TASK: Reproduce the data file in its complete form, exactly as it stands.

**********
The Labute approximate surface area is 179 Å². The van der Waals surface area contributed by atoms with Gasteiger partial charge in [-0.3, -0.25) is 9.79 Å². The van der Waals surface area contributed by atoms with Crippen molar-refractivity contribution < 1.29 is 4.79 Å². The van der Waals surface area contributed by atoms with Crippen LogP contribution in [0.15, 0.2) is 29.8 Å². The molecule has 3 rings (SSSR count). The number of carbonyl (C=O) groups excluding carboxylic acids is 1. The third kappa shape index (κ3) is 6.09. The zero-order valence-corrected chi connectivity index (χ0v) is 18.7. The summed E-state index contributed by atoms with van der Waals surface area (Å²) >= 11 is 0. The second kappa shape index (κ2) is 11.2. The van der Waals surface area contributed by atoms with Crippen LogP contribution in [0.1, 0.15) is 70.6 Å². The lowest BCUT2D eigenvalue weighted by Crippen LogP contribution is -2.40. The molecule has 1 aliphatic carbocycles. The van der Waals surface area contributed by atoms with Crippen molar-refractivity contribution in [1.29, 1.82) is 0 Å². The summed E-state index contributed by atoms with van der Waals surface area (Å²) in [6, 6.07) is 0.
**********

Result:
The Labute approximate surface area is 179 Å². The van der Waals surface area contributed by atoms with Gasteiger partial charge in [-0.3, -0.25) is 9.79 Å². The van der Waals surface area contributed by atoms with Crippen molar-refractivity contribution < 1.29 is 4.79 Å². The van der Waals surface area contributed by atoms with Crippen LogP contribution in [0.15, 0.2) is 29.8 Å². The molecule has 3 rings (SSSR count). The number of carbonyl (C=O) groups excluding carboxylic acids is 1. The third kappa shape index (κ3) is 6.09. The zero-order valence-corrected chi connectivity index (χ0v) is 18.7. The summed E-state index contributed by atoms with van der Waals surface area (Å²) >= 11 is 0. The second kappa shape index (κ2) is 11.2. The van der Waals surface area contributed by atoms with Crippen LogP contribution in [0.1, 0.15) is 70.6 Å². The lowest BCUT2D eigenvalue weighted by Crippen LogP contribution is -2.40. The molecule has 1 aliphatic carbocycles. The van der Waals surface area contributed by atoms with Crippen molar-refractivity contribution in [1.29, 1.82) is 0 Å². The summed E-state index contributed by atoms with van der Waals surface area (Å²) in [6, 6.07) is 0.